Golgotha’s interpretation of the Opel Elektro GT takes cues from American and Japanese comics

The Paris-based studio’s work has myriad outputs but is always recognisable thanks to its “generosity, colours and bright imagery.”

Date
12 March 2020
Reading Time
2 minute read

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The amazing thing about working within 3D and digital media, is that your skills can be applied across myriad projects. It often makes a studio’s output difficult to pin down but there’s no doubting that it keeps it exciting.

One studio which more than fits this description is Golgotha. Based in Paris, it’s a trio we regularly check in on to see what its latest venture is and it turns out it’s been a busy few months for Guillaume Hugon, Marvin De Deus Ganhitas and Antoine Aillot. “We had a lot of great projects!” they remark, explaining they’ve started a capsule collection, been collaborating with “exciting new clients” as well continuing their work with magazine In Corpore Sano, and they recently relaunched their website.

While its output continues to shift and evolve, there are a few things which will always remain across Golgotha’s portfolio: “generosity, colours and bright imagery.” This means that, no matter what the project and how far-fetched it becomes, there will always be a signature on Golgotha’s work which makes it recognisable.

One of the studio’s most recent project is a capsule collection, designed in collaboration with Opel, a German car manufacturer. Since 2015, the company has been running Opel Neue Welle, an initiative to spotlight young creative talent and it was through this platform that Golgotha came to be working with it. Opel Neue Welle gave Golgotha carte blanche to reinterpret the Opel Elektro GT – one of the iconic Opel models. A fully electric‑powered prototype created by the German car manufacturer in 1971, it beat six times the world speed record for electric vehicles.

Golgotha: Golgopel

Prompted by this history and combined with the Elektro GT’s futuristic tendencies, Golgotha produced a range of streetwear pieces. These were inspired by a character the studio called Golgopel, a fusion of Golgotha and Opel which took cues from American and Japanese comics resulting in a series of illustrations, an animation and an immersive set design for the pop-up store to accompany the line. “It was a lot of fun, as we had a lot of freedom!” says Golgotha of the project.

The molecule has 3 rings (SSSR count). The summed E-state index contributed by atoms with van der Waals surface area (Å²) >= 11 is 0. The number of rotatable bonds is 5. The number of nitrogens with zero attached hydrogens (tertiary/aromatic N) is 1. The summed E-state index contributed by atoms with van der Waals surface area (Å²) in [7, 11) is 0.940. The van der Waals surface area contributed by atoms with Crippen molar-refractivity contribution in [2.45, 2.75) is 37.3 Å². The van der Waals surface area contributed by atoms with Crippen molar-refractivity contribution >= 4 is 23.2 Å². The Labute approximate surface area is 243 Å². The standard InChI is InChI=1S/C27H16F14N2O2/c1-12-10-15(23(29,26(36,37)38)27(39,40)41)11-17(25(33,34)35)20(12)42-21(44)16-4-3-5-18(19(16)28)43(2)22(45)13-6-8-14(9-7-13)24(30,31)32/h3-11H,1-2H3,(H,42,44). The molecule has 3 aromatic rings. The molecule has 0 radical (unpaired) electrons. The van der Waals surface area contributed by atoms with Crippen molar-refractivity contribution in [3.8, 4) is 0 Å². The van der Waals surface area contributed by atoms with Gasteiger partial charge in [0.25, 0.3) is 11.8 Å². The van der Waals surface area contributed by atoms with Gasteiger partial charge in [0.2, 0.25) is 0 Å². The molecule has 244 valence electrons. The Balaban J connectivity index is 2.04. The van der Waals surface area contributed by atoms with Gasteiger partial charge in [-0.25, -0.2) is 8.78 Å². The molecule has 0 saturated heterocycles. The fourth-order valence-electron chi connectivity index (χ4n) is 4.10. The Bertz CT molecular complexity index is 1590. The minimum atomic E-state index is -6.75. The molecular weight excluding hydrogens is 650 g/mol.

At the end of last month, the second issue of In Corpore Sano was also released. Created by Pascal Monfort and Sébastien Peretto, In Corpore Sano is a magazine devoted to contemporary well-being for which Golgotha does all the art direction. Heavy on the imagery, it’s experimental and expressive with its typography and editorial design. “Far from representing the cliche of a purely beauty-focused magazine, the publication’s editorial content and graphics emphasise a willingness to deviate from convention as well as a committed vision,” Golgotha explains on its website.

Looking ahead, the studio wants to develop its collaboration with Opel but Guillaume, Marvin and Antoine aren’t ones to keep their options limited. “We are constantly looking for new challenges and new fields to explore,” they explain.

GalleryGolgotha

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Golgopel

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Golgopel

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Golgopel

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Timberland x Christopher Raeburn (still)

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Timberland x Christopher Raeburn (still)

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Timberland x Christopher Raeburn (still)

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Metal Rat T-shirt

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Metal Rat T-shirt

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In Corpore Sano

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Daily Paper animation (still)

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Golgotha: Golgopel

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About the Author

Ruby Boddington

Ruby joined the It’s Nice That team as an editorial assistant in September 2017 after graduating from the Graphic Communication Design course at Central Saint Martins. In April 2018, she became a staff writer and in August 2019, she was made associate editor. Get in contact with Ruby about ideas you may have for long-form stories on the site.

rbd@itsnicethat.com

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